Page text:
How we Narrate Ourselves

János László brings together a collection of discussions regarding the extent to which narrative is active in our everyday lives in his book ‘The Science of Stories: An Introduction to Narrative Psychology’ [1]. Hardy claims that “we dream in narrative, daydream in narrative, remember, anticipate, hope, despair, believe, doubt, plan, revise, criticize, construct, gossip, learn, hate and love by narrative”[1]. We do not simply create these stories in order to account for what is happening but on a psychological level to “make sense of what we are encountering”[1]. Bruner claims there is no such thing as life itself in the end it is a narrative achievement”. If we agree that people construct themselves through narrative and their “psychological reality are organised through stories” then we can understand a lot from how people are feeling about certain physical events through their story telling [1]. For example using “retrospective narrative” rather than a “re- experiencing perspective” when telling a traumatic life event can indicates how well the story-teller is coping [1]. What is also interesting is what variables influence how we narrate our lives. Looking back at the Independent article that claimed “19 per cent of those who said that the voices of fictional characters stayed with them after they had finished reading, influences the tone of their thoughts and even directly “speaking” to them” [1]. So what we read has, in some people, a direct connection to the tone of our thoughts and how we narrate these.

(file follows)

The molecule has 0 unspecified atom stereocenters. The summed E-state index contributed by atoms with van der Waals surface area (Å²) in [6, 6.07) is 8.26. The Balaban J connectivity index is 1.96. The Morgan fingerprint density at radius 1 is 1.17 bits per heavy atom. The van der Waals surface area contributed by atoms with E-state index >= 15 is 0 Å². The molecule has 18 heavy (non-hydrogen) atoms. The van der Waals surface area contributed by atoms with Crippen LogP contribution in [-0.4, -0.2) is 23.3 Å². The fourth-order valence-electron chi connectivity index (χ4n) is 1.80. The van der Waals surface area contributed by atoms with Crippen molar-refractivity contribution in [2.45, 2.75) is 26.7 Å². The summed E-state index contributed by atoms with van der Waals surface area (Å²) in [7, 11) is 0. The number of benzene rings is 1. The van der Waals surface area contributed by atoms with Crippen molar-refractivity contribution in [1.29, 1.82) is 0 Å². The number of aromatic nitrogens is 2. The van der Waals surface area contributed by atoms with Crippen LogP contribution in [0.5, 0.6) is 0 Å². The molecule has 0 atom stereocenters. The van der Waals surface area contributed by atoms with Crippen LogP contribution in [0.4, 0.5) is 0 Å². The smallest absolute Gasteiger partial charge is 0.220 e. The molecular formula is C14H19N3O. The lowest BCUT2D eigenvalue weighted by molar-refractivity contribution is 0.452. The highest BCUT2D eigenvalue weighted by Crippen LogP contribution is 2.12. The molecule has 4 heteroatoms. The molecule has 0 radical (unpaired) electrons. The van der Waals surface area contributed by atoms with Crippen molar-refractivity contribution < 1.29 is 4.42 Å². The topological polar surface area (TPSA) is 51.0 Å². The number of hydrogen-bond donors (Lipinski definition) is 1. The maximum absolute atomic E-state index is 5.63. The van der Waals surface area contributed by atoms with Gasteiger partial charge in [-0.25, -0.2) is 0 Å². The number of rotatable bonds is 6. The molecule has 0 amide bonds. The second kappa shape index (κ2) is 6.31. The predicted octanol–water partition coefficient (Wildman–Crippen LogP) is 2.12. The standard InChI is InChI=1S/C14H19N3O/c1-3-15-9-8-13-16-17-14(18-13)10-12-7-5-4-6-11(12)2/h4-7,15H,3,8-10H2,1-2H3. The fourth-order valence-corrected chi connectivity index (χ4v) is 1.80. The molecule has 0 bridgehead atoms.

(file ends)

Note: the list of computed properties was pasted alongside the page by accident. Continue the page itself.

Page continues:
[1] László, J. (2008) The Science of Stories: An Introduction to Narrative Psychology. Routledge



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